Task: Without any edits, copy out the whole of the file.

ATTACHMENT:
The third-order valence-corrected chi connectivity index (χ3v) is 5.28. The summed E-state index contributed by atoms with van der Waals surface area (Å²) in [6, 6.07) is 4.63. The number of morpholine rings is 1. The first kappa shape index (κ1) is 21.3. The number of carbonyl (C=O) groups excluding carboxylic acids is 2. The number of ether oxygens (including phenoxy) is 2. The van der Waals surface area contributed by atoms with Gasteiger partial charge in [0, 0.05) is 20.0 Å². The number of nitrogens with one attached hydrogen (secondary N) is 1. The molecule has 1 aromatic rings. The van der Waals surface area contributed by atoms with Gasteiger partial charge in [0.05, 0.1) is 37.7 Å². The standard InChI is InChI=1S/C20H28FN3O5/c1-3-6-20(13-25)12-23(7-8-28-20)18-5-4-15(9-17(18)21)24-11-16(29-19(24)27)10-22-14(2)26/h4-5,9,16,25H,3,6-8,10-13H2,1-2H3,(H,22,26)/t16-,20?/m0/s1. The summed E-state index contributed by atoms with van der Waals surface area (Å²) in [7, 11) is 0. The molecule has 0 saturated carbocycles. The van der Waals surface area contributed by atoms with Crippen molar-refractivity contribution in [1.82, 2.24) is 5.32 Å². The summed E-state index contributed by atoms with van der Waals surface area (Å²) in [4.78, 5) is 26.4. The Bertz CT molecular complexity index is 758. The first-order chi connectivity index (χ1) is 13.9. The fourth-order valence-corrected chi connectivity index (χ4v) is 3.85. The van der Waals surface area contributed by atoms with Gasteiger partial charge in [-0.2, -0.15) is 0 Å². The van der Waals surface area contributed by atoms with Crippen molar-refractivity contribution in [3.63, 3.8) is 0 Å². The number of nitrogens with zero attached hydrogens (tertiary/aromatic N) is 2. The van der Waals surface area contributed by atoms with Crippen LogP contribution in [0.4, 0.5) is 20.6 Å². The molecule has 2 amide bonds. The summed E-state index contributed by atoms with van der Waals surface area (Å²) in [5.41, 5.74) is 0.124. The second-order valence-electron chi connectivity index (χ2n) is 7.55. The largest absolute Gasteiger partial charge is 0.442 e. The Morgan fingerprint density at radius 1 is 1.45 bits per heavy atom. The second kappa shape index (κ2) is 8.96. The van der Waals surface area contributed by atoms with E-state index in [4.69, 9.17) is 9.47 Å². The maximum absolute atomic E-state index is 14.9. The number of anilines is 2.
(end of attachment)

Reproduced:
The third-order valence-corrected chi connectivity index (χ3v) is 5.28. The summed E-state index contributed by atoms with van der Waals surface area (Å²) in [6, 6.07) is 4.63. The number of morpholine rings is 1. The first kappa shape index (κ1) is 21.3. The number of carbonyl (C=O) groups excluding carboxylic acids is 2. The number of ether oxygens (including phenoxy) is 2. The van der Waals surface area contributed by atoms with Gasteiger partial charge in [0, 0.05) is 20.0 Å². The number of nitrogens with one attached hydrogen (secondary N) is 1. The molecule has 1 aromatic rings. The van der Waals surface area contributed by atoms with Gasteiger partial charge in [0.05, 0.1) is 37.7 Å². The standard InChI is InChI=1S/C20H28FN3O5/c1-3-6-20(13-25)12-23(7-8-28-20)18-5-4-15(9-17(18)21)24-11-16(29-19(24)27)10-22-14(2)26/h4-5,9,16,25H,3,6-8,10-13H2,1-2H3,(H,22,26)/t16-,20?/m0/s1. The summed E-state index contributed by atoms with van der Waals surface area (Å²) in [7, 11) is 0. The molecule has 0 saturated carbocycles. The van der Waals surface area contributed by atoms with Crippen molar-refractivity contribution in [1.82, 2.24) is 5.32 Å². The summed E-state index contributed by atoms with van der Waals surface area (Å²) in [4.78, 5) is 26.4. The Bertz CT molecular complexity index is 758. The first-order chi connectivity index (χ1) is 13.9. The fourth-order valence-corrected chi connectivity index (χ4v) is 3.85. The van der Waals surface area contributed by atoms with Gasteiger partial charge in [-0.2, -0.15) is 0 Å². The van der Waals surface area contributed by atoms with Crippen molar-refractivity contribution in [3.63, 3.8) is 0 Å². The number of nitrogens with zero attached hydrogens (tertiary/aromatic N) is 2. The van der Waals surface area contributed by atoms with Crippen LogP contribution in [0.4, 0.5) is 20.6 Å². The molecule has 2 amide bonds. The summed E-state index contributed by atoms with van der Waals surface area (Å²) in [5.41, 5.74) is 0.124. The second-order valence-electron chi connectivity index (χ2n) is 7.55. The largest absolute Gasteiger partial charge is 0.442 e. The Morgan fingerprint density at radius 1 is 1.45 bits per heavy atom. The second kappa shape index (κ2) is 8.96. The van der Waals surface area contributed by atoms with E-state index in [4.69, 9.17) is 9.47 Å². The maximum absolute atomic E-state index is 14.9. The number of anilines is 2.